Finite Rotations Polytopal Tiles Polyomio Tiling Rep Tiles Self Similar Substitution

Preview Equithirds
Equithirds

A substitution tiling found by Bill Kalahurka, Texas, in 2009 (?). It is mld to T2000 by L. Danzer in 2000.

Finite Rotations P Adic Windowed Tiling Polytopal Tiles Rep Tiles Self Similar Substitution Two Dimensional

Preview Example of Canonical 1
Example of Canonical 1

In his PhD thesis, E. Harriss classified all substitution tilings which are canonical projection tilings. Here one example is shown, derived from the cut and project scheme of the Ammann-Beenker tilings.

Finite Rotations Euclidean Windowed Tiling Polytopal Windowed Tiling Canonical Substitution Tiling Polytopal Tiles Parallelogram Tiles

Preview Example of Canonical 2
Example of Canonical 2

In his PhD thesis, E. Harriss classified all substitution tilings which are canonical projection tilings. Here one example is shown, derived from the cut and project scheme of the Ammann-Beenker tilings.

Finite Rotations Euclidean Windowed Tiling Polytopal Windowed Tiling Canonical Substitution Tiling Polytopal Tiles Parallelogram Tiles

Preview Example of Canonical 3
Example of Canonical 3

In his PhD thesis, E. Harriss classified all substitution tilings which are canonical projection tilings. Here one example is shown, derived from the cut and project scheme of the Ammann-Beenker tilings.

Finite Rotations Euclidean Windowed Tiling Polytopal Windowed Tiling Canonical Substitution Tiling Polytopal Tiles Parallelogram Tiles Rhomb Tiles

Preview Example of Canonical 4
Example of Canonical 4

In his PhD thesis, E. Harriss classified all substitution tilings which are canonical projection tilings. Here one example is shown, derived from the cut and project scheme of the Ammann-Beenker tilings.

Finite Rotations Euclidean Windowed Tiling Polytopal Windowed Tiling Canonical Substitution Tiling Polytopal Tiles Parallelogram Tiles

Preview Fibonacci
Fibonacci

The classical example to explain the cut and project method (see figure, lower part): In the standard square lattice $\mathbb{Z}^2$, choose a stripe with slope $\frac{1}{\tau}$ (where tau is the golden ratio $\frac{1+\sqrt{5}}{2}$ ) of a certain width $\cos(\arctan(\frac{1}{\tau})) + \sin(\arctan(\frac{1}{\tau})) = \frac{1+\tau}{\sqrt{2+\tau}}$. Then take all lattice points within the strip and project them orthogonally to a line parallel to the strip. This yields a sequence of points. There are two values of distances between neighboured points, say, $S$ (short) and $L$ (long).

Finite Rotations Polytopal Windowed Tiling Canonical Substitution Tiling One Dimensional Parallelogram Tiles Self Similar Substitution Mld Class Fibonacci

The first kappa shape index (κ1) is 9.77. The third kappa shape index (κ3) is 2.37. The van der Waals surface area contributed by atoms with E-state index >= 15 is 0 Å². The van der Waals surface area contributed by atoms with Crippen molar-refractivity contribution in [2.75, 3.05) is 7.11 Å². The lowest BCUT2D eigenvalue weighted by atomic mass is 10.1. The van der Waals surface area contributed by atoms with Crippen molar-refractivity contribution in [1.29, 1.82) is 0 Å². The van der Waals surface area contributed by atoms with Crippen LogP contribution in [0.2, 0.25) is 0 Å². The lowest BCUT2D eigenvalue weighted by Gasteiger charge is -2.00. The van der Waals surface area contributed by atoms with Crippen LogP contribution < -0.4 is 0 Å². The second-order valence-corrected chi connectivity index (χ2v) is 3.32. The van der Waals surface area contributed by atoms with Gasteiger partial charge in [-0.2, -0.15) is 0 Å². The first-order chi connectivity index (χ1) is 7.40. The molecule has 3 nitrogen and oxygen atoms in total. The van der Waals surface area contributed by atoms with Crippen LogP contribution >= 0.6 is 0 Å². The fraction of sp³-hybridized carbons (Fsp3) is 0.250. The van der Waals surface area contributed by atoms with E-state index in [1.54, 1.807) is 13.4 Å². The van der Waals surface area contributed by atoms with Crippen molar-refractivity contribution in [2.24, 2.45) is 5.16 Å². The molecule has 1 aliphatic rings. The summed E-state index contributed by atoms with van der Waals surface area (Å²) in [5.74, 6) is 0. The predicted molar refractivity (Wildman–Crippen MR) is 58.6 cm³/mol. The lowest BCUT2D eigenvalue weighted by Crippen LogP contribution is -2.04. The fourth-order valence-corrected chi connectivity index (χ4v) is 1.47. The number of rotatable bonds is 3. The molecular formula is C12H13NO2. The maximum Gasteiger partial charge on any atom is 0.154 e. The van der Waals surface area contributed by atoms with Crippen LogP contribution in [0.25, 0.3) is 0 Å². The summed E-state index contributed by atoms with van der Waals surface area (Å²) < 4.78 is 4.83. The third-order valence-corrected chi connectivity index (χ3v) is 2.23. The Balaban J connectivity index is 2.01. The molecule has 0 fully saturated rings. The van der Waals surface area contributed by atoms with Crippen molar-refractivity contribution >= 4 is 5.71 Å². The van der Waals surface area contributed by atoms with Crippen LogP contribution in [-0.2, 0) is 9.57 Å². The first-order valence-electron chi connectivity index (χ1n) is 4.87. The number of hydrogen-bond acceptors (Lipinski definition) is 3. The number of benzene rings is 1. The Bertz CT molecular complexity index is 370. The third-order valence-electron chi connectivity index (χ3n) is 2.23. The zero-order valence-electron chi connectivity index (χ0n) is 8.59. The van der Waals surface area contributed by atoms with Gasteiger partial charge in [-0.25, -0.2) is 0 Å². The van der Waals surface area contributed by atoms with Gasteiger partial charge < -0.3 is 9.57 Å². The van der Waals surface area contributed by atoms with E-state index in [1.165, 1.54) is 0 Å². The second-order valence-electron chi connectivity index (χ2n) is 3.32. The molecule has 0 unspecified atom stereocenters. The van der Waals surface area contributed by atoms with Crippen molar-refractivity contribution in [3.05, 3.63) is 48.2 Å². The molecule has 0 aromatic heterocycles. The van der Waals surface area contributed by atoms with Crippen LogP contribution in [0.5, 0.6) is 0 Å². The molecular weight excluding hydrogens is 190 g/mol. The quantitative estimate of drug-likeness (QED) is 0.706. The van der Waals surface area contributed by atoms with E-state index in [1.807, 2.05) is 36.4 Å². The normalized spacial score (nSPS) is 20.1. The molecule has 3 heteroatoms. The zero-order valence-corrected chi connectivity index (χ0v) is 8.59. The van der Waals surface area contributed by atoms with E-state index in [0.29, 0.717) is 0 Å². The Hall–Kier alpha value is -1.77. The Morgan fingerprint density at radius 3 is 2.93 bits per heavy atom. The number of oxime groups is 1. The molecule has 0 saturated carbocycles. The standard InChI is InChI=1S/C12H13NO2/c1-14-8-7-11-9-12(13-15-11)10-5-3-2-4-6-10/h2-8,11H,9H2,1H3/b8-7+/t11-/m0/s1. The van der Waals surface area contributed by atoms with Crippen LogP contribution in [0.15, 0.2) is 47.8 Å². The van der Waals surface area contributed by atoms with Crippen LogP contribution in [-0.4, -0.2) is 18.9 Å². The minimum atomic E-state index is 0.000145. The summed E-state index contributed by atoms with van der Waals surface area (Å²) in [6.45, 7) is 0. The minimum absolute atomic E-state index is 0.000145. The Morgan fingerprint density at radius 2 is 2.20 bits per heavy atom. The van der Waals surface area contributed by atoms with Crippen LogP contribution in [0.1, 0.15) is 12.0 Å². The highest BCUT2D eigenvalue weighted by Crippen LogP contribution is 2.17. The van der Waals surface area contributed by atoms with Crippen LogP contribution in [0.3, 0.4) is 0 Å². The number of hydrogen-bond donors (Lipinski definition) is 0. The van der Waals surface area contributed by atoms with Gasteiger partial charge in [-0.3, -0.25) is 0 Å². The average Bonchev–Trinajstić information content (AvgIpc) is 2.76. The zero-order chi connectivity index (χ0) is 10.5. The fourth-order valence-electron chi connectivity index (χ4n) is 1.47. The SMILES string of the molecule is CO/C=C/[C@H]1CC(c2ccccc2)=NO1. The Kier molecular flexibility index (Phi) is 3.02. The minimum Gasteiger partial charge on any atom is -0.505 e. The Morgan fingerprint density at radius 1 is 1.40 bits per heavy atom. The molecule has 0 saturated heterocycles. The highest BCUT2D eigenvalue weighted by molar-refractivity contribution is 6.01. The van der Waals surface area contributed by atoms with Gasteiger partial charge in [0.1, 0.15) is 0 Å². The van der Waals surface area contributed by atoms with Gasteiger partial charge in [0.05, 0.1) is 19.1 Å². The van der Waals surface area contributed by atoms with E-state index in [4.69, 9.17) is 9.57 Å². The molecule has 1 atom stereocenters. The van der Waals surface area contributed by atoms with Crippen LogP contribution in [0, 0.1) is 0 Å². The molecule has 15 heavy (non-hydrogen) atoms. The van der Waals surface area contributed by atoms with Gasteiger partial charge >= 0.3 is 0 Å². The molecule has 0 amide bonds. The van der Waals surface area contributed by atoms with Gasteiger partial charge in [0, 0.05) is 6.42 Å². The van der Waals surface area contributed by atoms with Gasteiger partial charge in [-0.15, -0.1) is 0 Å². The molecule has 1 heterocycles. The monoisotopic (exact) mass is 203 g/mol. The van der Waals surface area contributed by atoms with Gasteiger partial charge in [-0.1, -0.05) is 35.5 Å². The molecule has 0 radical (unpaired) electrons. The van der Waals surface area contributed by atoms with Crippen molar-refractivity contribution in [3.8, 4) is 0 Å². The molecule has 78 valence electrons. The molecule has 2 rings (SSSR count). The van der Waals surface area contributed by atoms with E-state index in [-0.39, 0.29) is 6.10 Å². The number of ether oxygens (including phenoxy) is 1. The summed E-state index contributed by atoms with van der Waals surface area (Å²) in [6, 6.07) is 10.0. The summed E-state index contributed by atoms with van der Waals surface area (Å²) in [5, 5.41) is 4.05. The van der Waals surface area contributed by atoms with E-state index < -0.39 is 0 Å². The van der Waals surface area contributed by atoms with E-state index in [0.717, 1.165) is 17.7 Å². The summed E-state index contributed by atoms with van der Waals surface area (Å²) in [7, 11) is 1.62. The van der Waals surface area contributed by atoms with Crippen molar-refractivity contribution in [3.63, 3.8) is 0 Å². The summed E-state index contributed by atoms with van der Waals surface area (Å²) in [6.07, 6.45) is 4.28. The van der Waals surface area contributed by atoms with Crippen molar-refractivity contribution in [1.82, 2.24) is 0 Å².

Preview Fibonacci Times Fibonacci
Fibonacci Times Fibonacci

The 2dim analogue of the famous Fibonacci tiling in one dimension. It is just the Cartesian product of two Fibonacci tilings $F_{1}$, $ F_{2} : \{ T_{1} \times T_{2}\ |\ T_{i}\ in\ F_{i}\}$. Obviously, it can be generated by a substitution with three prototiles. It shares a lot of nice features with the 1dim Fibonacci tiling: It is a model set (better: it’s mld with one), so it has pure point spectrum.

Finite Rotations Euclidean Windowed Tiling Polytopal Windowed Tiling Polytopal Tiles Parallelogram Tiles Rhomb Tiles Self Similar Substitution

Preview Fibonacci Times Fibonacci (variant)
Fibonacci Times Fibonacci (variant)

A simple variant of Fibonacci times Fibonacci, the latter arising from the one-dimensional Fibonacci tiling.

Finite Rotations Polytopal Tiles Parallelogram Tiles Rhomb Tiles Self Similar Substitution

Preview Golden Triangle
Golden Triangle

The substitution can be expressed by using the real inflation factor $\sqrt{\tau} = 1.272\ldots$, where $\tau=\frac{\sqrt{5}+1}{2}$ is the golden mean. This factor is not a PV number. Nevertheless, the tiling is pure point diffractive, and it is a cut and project tiling, see [Gel97] , [Dv00] . Thus the right point of view is to consider it as a tiling with the inflation factor sqrt(-tau), which is a complex PV number.

With Decoration Finite Rotations Polytopal Windowed Tiling Polytopal Tiles Self Similar Substitution

Preview Goodman-Strauss 7-fold rhomb
Goodman-Strauss 7-fold rhomb

Whereas it is simple to generate rhomb tilings with n-fold symmetry by the cut and project method, it can be hard to find a substitution rule for such tilings. Here we see a rule for n=7. This one was later generalized by E. Harriss to arbitrary n.

Finite Rotations Canonical Substitution Tiling Polytopal Tiles Parallelogram Tiles Rhomb Tiles Harrisss Rhomb

Preview Half-Hex
Half-Hex

This one is easily seen to be limitperiodic: A large portion of the tiling is periodic. Thus it is a cut and project tiling. A detailed description of the corresponding cut and project scheme is contained in [Fre02]. The substitution occurs already in [GS87], see Exercise 10.1.3.

Finite Rotations P Adic Windowed Tiling Polytopal Tiles Rep Tiles Self Similar Substitution

Preview Harriss's 9-fold rhomb
Harriss's 9-fold rhomb

Finite Rotations Polytopal Tiles Parallelogram Tiles Rhomb Tiles Harrisss Rhomb